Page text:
The SCC pilot teachers worked with the project team during the summer to become familiar with the course, and maintained close connections during the course implementation. At the end of the year, the teachers confirmed that, like in other fields, implementing effective PBL instruction is hard work that requires an understanding of, and appreciation for, student-driven learning. Teachers who instruct using the SCC curriculum do best if they are comfortable not always being the expert in the classroom, and are willing to let students explore and learn on their own (Moriarty, 2018). Solid classroom management skills—the ability to troubleshoot issues, handle disruptions, and to manage group dynamics with students of varying abilities and interests—are particularly important. So, too, is having the support of a school administration that believes that students from all backgrounds can flourish in CS, and that understands and values student-centered learning. The ongoing SCC program has since provided online teacher professional development for over 150 teachers, dividing the time equally between the technical components of the course and the pedagogical framework and culturally authentic practices that are central to the experience.
School systems everywhere are under pressure to offer CS and computational thinking instruction starting as early as elementary school. This demand has greatly outpaced the supply of teachers equipped to provide this type of instruction. Our work has shown the value of providing students with authentic and learner-driven educational experiences in CS. But it has also demonstrated that for teachers to be able to effectively engage all types of students in CS content and help diversify student pathways into CS, they need pedagogical training that emphasizes inclusive and student-centered instruction, not just a firm grasp of technical CS skills. This is particularly critical at the introductory level, where students can make career decisions based on their perceptions as to whether they belong or not in a field. Our view is that good reform-based teaching that centers diverse students’ motivational and multi-cultural needs is the primary driver of success in supporting learning and expanding all students’ access to careers in computer science. If students in the 9th grade can’t imagine themselves as computer scientists or see how CS skills are relevant to their interests and lives, they will never enroll in advanced CS classes later in high school. The Student-Centered Computing curriculum, scaffolded to support inclusive and culturally authentic practices, strives to promote just this type of expansion of students’ perceptions of their possible identities and futures.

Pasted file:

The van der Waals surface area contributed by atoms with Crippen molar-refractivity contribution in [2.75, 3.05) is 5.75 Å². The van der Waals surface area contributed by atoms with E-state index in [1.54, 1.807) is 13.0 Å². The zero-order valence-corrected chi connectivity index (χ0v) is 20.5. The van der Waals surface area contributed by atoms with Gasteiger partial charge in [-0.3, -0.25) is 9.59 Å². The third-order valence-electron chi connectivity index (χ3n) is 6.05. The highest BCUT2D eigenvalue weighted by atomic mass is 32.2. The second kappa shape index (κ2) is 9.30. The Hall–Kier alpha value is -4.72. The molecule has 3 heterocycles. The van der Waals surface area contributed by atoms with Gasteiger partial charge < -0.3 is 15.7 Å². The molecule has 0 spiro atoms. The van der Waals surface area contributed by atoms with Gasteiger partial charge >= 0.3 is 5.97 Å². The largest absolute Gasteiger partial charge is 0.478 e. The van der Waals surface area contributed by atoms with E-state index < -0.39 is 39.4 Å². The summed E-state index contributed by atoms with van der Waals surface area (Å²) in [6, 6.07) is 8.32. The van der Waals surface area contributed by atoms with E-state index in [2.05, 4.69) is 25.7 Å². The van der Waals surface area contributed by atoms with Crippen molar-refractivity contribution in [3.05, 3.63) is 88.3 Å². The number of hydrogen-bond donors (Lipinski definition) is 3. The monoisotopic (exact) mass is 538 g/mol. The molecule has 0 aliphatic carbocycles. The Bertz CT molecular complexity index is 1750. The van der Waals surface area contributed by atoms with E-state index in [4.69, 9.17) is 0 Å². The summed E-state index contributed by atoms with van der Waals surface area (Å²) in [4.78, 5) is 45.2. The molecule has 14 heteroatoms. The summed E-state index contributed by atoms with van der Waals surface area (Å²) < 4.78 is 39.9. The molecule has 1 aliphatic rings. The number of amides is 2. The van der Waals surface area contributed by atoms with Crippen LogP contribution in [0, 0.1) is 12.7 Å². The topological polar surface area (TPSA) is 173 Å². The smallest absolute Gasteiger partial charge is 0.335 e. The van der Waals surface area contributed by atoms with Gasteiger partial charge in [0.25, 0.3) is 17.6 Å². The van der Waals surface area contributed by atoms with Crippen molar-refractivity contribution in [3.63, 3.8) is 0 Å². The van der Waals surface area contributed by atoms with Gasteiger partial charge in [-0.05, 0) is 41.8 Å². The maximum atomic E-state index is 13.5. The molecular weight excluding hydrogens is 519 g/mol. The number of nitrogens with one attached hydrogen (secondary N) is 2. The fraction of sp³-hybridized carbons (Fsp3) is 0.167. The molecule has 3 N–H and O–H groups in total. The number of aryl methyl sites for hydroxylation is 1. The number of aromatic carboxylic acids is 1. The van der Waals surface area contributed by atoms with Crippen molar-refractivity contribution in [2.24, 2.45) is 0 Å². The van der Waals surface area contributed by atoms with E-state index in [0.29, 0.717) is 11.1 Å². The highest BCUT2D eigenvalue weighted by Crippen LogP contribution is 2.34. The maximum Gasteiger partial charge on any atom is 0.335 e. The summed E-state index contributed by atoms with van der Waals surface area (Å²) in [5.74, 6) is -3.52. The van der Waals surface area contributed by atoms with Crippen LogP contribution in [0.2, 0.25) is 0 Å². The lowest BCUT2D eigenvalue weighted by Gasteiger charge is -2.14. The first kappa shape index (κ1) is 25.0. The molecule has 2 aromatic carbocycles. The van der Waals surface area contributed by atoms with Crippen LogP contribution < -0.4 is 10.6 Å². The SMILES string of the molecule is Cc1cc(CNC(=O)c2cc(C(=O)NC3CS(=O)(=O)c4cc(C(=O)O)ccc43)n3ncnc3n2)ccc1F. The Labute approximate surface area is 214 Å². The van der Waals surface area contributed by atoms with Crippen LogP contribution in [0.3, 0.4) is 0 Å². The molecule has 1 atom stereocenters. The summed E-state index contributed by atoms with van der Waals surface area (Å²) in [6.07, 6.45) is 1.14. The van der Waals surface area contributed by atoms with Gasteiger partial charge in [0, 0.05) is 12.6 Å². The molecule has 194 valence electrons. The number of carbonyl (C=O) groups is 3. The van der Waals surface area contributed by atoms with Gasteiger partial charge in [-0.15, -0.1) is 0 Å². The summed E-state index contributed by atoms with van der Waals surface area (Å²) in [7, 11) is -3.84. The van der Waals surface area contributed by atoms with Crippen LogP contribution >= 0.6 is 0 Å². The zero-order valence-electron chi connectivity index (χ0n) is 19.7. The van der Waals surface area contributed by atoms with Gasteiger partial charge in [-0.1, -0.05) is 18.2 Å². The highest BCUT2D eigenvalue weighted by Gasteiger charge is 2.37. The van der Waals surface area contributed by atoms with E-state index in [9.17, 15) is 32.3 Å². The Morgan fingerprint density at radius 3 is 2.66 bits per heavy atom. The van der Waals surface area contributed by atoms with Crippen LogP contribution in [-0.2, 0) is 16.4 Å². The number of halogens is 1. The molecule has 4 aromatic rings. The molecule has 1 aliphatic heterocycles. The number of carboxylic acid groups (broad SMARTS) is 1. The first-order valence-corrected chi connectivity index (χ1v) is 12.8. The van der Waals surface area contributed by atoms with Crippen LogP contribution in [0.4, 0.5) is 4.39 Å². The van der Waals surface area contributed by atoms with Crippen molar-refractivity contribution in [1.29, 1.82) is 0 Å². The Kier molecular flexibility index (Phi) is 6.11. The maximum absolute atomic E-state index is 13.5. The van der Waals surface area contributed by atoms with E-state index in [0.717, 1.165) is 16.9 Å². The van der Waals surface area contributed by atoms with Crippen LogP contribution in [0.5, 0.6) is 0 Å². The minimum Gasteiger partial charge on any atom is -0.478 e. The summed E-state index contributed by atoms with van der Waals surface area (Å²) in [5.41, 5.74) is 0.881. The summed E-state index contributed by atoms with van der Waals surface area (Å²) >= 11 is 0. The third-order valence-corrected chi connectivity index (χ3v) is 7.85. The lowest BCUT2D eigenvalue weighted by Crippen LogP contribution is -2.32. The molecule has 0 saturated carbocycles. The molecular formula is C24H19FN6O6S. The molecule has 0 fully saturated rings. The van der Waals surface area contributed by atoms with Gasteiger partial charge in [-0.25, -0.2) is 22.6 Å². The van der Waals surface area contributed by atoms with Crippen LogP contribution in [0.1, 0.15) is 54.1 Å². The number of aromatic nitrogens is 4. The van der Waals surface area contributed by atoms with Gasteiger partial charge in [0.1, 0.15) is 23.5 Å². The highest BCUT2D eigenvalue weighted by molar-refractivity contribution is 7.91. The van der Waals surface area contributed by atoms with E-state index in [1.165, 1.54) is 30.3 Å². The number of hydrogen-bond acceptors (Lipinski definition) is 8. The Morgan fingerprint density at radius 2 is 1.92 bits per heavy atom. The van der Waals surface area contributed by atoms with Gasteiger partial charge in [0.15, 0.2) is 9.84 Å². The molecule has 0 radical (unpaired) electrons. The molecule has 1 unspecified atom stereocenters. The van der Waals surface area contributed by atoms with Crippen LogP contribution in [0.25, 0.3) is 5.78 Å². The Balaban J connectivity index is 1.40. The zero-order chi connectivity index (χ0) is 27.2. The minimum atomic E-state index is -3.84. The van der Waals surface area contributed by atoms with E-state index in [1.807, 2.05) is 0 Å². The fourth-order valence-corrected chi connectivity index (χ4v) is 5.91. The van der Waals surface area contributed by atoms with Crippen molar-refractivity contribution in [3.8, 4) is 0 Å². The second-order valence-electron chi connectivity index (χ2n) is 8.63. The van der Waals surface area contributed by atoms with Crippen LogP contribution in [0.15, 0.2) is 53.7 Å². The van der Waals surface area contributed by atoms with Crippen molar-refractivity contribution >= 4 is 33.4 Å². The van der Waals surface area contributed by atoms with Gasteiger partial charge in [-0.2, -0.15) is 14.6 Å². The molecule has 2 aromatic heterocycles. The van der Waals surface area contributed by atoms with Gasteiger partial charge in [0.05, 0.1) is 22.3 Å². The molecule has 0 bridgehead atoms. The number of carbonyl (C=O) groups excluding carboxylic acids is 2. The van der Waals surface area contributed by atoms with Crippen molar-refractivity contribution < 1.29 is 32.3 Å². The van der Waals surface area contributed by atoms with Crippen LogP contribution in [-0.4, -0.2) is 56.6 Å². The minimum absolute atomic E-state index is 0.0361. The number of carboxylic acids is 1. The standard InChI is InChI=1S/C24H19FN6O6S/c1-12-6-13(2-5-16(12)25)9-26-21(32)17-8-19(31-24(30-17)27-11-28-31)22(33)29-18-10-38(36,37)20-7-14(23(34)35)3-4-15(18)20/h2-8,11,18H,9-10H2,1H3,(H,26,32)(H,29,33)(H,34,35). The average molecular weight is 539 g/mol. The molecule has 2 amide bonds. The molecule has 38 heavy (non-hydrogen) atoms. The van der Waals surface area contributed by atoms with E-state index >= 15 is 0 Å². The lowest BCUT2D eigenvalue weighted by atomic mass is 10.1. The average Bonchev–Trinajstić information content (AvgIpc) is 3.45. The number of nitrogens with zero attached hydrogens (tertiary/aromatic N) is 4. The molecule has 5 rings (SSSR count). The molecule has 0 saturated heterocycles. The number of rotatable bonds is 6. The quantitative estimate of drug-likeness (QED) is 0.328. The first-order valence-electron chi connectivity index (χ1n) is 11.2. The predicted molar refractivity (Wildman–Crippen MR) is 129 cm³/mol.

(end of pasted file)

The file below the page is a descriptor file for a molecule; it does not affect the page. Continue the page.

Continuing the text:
Thanks to ARISE Blog Editor, Dr. Meltem Alemdar, for inviting the Georgia Tech researchers to share their high school computer science course designed to provide all students with the types of inclusive experiences recommended by the National Academies of Science, Engineering and Medicine. Please read the ARISE blog by Meltem and her colleague Jessica Gale, “Consider the Source(s): Supporting the Cultivation of Early Career STEM Teachers’ Self-Efficacy Beliefs.”